Contributions to Ensembles of Models for Predictive Toxicology Applications. On the Representation, Comparison and Combination of Models in Ensembles.
Ridley, Mick J.
The University of Bradford theses are licenced under a Creative Commons Licence.
InstitutionUniversity of Bradford
DepartmentSchool of Computing, Informatics and Media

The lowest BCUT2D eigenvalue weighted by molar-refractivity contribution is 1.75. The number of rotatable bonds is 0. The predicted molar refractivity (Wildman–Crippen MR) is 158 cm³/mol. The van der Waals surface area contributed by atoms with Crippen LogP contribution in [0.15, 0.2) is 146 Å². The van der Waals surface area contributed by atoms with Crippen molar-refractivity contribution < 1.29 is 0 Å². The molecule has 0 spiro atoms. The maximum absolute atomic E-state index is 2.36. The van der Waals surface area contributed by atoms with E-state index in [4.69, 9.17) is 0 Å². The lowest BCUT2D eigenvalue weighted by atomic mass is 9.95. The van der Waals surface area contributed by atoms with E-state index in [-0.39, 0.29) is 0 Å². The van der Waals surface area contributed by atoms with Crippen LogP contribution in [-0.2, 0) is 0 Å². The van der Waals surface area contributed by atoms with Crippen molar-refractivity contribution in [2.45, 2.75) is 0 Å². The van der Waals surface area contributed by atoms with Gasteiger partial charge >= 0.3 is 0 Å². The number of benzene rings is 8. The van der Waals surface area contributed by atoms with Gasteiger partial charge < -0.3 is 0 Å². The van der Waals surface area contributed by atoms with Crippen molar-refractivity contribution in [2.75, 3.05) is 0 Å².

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AbstractThe increasing variety of data mining tools offers a large palette of types and representation formats for predictive models. Managing the models then becomes a big challenge, as well as reusing the models and keeping the consistency of model and data repositories. Sustainable access and quality assessment of these models become limited to researchers. The approach for the Data and Model Governance (DMG) makes easier to process and support complex solutions. In this thesis, contributions are proposed towards ensembles of models with a focus on model representation, comparison and usage. Predictive Toxicology was chosen as an application field to demonstrate the proposed approach to represent predictive models linked to data for DMG. Further analysing methods such as predictive models comparison and predictive models combination for reusing the models from a collection of models were studied. Thus in this thesis, an original structure of the pool of models was proposed to represent predictive toxicology models called Predictive Toxicology Markup Language (PTML). PTML offers a representation scheme for predictive toxicology data and models generated by data mining tools. In this research, the proposed representation offers possibilities to compare models and select the relevant models based on different performance measures using proposed similarity measuring techniques. The relevant models were selected using a proposed cost function which is a composite of performance measures such as Accuracy (Acc), False Negative Rate (FNR) and False Positive Rate (FPR). The cost function will ensure that only quality models be selected as the candidate models for an ensemble. The proposed algorithm for optimisation and combination of Acc, FNR and FPR of ensemble models using double fault measure as the diversity measure improves Acc between 0.01 to 0.30 for all toxicology data sets compared to other ensemble methods such as Bagging, Stacking, Bayes and Boosting. The highest improvements for Acc were for data sets Bee (0.30), Oral Quail (0.13) and Daphnia (0.10). A small improvement (of about 0.01) in Acc was achieved for Dietary Quail and Trout. Important results by combining all the three performance measures are also related to reducing the distance between FNR and FPR for Bee, Daphnia, Oral Quail and Trout data sets for about 0.17 to 0.28. For Dietary Quail data set the improvement was about 0.01 though, but this data set is well known as a difficult learning exercise. For five UCI data sets tested, similar results were achieved with Acc improvement between 0.10 to 0.11, closing more the gaps between FNR and FPR. As a conclusion, the results show that by combining performance measures (Acc, FNR and FPR), as proposed within this thesis, the Acc increased and the distance between FNR and FPR decreased.
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